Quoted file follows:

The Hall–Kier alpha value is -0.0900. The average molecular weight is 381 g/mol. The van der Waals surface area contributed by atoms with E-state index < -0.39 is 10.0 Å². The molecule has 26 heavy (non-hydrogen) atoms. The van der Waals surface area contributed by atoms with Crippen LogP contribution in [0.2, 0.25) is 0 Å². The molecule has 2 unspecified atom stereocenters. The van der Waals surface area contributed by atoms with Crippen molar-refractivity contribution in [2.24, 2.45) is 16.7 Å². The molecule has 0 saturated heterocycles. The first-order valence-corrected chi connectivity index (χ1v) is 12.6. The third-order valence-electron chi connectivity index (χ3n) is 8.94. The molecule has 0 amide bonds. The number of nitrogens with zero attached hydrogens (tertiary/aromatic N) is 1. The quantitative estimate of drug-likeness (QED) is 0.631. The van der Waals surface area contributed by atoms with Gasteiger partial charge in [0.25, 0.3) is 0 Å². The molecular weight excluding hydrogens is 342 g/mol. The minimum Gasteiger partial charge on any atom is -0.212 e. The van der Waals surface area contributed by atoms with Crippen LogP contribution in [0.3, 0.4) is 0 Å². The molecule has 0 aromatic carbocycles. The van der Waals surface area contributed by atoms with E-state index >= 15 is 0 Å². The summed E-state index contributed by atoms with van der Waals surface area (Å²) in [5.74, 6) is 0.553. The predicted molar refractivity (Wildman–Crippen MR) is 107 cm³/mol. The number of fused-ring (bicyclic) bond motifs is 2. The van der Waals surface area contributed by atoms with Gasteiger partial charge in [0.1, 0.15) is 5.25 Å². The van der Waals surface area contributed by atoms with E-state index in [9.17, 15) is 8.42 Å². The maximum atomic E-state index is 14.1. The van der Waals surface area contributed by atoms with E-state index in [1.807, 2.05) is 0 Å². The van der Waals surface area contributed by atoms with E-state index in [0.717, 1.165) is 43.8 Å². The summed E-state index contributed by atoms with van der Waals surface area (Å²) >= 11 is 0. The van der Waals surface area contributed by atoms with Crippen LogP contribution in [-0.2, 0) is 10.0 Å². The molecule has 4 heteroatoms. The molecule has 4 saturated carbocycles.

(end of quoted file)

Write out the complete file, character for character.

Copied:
The Hall–Kier alpha value is -0.0900. The average molecular weight is 381 g/mol. The van der Waals surface area contributed by atoms with E-state index < -0.39 is 10.0 Å². The molecule has 26 heavy (non-hydrogen) atoms. The van der Waals surface area contributed by atoms with Crippen LogP contribution in [0.2, 0.25) is 0 Å². The molecule has 2 unspecified atom stereocenters. The van der Waals surface area contributed by atoms with Crippen molar-refractivity contribution in [2.24, 2.45) is 16.7 Å². The molecule has 0 saturated heterocycles. The first-order valence-corrected chi connectivity index (χ1v) is 12.6. The third-order valence-electron chi connectivity index (χ3n) is 8.94. The molecule has 0 amide bonds. The number of nitrogens with zero attached hydrogens (tertiary/aromatic N) is 1. The quantitative estimate of drug-likeness (QED) is 0.631. The van der Waals surface area contributed by atoms with Gasteiger partial charge in [0.25, 0.3) is 0 Å². The molecular weight excluding hydrogens is 342 g/mol. The minimum Gasteiger partial charge on any atom is -0.212 e. The van der Waals surface area contributed by atoms with Crippen LogP contribution in [0.3, 0.4) is 0 Å². The molecule has 0 aromatic carbocycles. The van der Waals surface area contributed by atoms with E-state index >= 15 is 0 Å². The summed E-state index contributed by atoms with van der Waals surface area (Å²) in [5.74, 6) is 0.553. The predicted molar refractivity (Wildman–Crippen MR) is 107 cm³/mol. The number of fused-ring (bicyclic) bond motifs is 2. The van der Waals surface area contributed by atoms with Gasteiger partial charge in [0.1, 0.15) is 5.25 Å². The van der Waals surface area contributed by atoms with E-state index in [9.17, 15) is 8.42 Å². The maximum atomic E-state index is 14.1. The van der Waals surface area contributed by atoms with E-state index in [1.807, 2.05) is 0 Å². The van der Waals surface area contributed by atoms with E-state index in [0.717, 1.165) is 43.8 Å². The summed E-state index contributed by atoms with van der Waals surface area (Å²) >= 11 is 0. The van der Waals surface area contributed by atoms with Crippen LogP contribution in [-0.2, 0) is 10.0 Å². The molecule has 4 heteroatoms. The molecule has 4 saturated carbocycles.